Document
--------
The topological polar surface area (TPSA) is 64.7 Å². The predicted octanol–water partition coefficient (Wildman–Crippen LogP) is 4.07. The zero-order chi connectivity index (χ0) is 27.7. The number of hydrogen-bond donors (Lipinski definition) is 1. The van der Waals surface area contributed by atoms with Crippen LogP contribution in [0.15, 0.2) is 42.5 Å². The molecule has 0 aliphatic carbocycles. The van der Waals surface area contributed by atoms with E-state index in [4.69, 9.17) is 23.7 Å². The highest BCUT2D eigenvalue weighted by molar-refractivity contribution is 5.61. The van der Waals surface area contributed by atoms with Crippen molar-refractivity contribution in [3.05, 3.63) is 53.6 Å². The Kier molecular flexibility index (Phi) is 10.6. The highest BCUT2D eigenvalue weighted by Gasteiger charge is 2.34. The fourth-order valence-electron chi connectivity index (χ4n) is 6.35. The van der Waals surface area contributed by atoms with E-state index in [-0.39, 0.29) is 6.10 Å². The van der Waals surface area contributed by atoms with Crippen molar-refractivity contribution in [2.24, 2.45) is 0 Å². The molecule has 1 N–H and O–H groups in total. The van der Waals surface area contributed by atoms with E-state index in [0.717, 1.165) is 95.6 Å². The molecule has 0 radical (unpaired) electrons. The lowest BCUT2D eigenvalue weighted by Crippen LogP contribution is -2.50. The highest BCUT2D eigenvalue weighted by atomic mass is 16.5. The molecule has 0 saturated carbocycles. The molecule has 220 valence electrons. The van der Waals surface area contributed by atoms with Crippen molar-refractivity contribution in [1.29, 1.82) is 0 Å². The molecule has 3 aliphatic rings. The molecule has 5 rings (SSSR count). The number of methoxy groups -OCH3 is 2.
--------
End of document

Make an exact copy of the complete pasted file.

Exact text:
The topological polar surface area (TPSA) is 64.7 Å². The predicted octanol–water partition coefficient (Wildman–Crippen LogP) is 4.07. The zero-order chi connectivity index (χ0) is 27.7. The number of hydrogen-bond donors (Lipinski definition) is 1. The van der Waals surface area contributed by atoms with Crippen LogP contribution in [0.15, 0.2) is 42.5 Å². The molecule has 0 aliphatic carbocycles. The van der Waals surface area contributed by atoms with E-state index in [4.69, 9.17) is 23.7 Å². The highest BCUT2D eigenvalue weighted by molar-refractivity contribution is 5.61. The van der Waals surface area contributed by atoms with Crippen molar-refractivity contribution in [3.05, 3.63) is 53.6 Å². The Kier molecular flexibility index (Phi) is 10.6. The highest BCUT2D eigenvalue weighted by Gasteiger charge is 2.34. The fourth-order valence-electron chi connectivity index (χ4n) is 6.35. The van der Waals surface area contributed by atoms with E-state index in [-0.39, 0.29) is 6.10 Å². The van der Waals surface area contributed by atoms with Crippen molar-refractivity contribution in [2.24, 2.45) is 0 Å². The molecule has 1 N–H and O–H groups in total. The van der Waals surface area contributed by atoms with E-state index in [0.717, 1.165) is 95.6 Å². The molecule has 0 radical (unpaired) electrons. The lowest BCUT2D eigenvalue weighted by Crippen LogP contribution is -2.50. The highest BCUT2D eigenvalue weighted by atomic mass is 16.5. The molecule has 0 saturated carbocycles. The molecule has 220 valence electrons. The van der Waals surface area contributed by atoms with Crippen molar-refractivity contribution in [1.29, 1.82) is 0 Å². The molecule has 3 aliphatic rings. The molecule has 5 rings (SSSR count). The number of methoxy groups -OCH3 is 2.